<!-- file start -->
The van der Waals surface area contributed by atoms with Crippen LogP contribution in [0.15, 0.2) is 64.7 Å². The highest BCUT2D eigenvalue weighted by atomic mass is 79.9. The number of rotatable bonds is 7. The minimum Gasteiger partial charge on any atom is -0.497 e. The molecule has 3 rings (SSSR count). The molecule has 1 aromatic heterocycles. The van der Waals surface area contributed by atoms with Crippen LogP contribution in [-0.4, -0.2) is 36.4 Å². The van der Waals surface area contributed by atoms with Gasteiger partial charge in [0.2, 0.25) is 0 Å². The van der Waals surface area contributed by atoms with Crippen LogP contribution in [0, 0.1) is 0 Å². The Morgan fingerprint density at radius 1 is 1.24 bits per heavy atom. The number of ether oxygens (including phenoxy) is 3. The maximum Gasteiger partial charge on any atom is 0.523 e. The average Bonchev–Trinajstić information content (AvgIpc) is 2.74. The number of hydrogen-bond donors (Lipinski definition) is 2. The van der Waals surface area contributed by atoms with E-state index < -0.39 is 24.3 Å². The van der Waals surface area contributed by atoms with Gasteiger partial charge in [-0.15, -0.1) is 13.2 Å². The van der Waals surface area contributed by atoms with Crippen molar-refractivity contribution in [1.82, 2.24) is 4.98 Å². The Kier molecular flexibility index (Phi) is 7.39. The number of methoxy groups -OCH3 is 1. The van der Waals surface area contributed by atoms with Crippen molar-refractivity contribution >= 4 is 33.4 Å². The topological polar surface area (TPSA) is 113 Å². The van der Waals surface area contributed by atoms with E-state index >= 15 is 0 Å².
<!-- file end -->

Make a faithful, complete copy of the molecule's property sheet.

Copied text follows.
The van der Waals surface area contributed by atoms with Crippen LogP contribution in [0.15, 0.2) is 64.7 Å². The highest BCUT2D eigenvalue weighted by atomic mass is 79.9. The number of rotatable bonds is 7. The minimum Gasteiger partial charge on any atom is -0.497 e. The molecule has 3 rings (SSSR count). The molecule has 1 aromatic heterocycles. The van der Waals surface area contributed by atoms with Crippen LogP contribution in [-0.4, -0.2) is 36.4 Å². The van der Waals surface area contributed by atoms with Gasteiger partial charge in [0.2, 0.25) is 0 Å². The van der Waals surface area contributed by atoms with Crippen LogP contribution in [0, 0.1) is 0 Å². The Morgan fingerprint density at radius 1 is 1.24 bits per heavy atom. The number of ether oxygens (including phenoxy) is 3. The maximum Gasteiger partial charge on any atom is 0.523 e. The average Bonchev–Trinajstić information content (AvgIpc) is 2.74. The number of hydrogen-bond donors (Lipinski definition) is 2. The van der Waals surface area contributed by atoms with E-state index < -0.39 is 24.3 Å². The van der Waals surface area contributed by atoms with Gasteiger partial charge in [-0.15, -0.1) is 13.2 Å². The van der Waals surface area contributed by atoms with Crippen molar-refractivity contribution in [1.82, 2.24) is 4.98 Å². The Kier molecular flexibility index (Phi) is 7.39. The number of methoxy groups -OCH3 is 1. The van der Waals surface area contributed by atoms with Crippen molar-refractivity contribution >= 4 is 33.4 Å². The topological polar surface area (TPSA) is 113 Å². The van der Waals surface area contributed by atoms with E-state index >= 15 is 0 Å².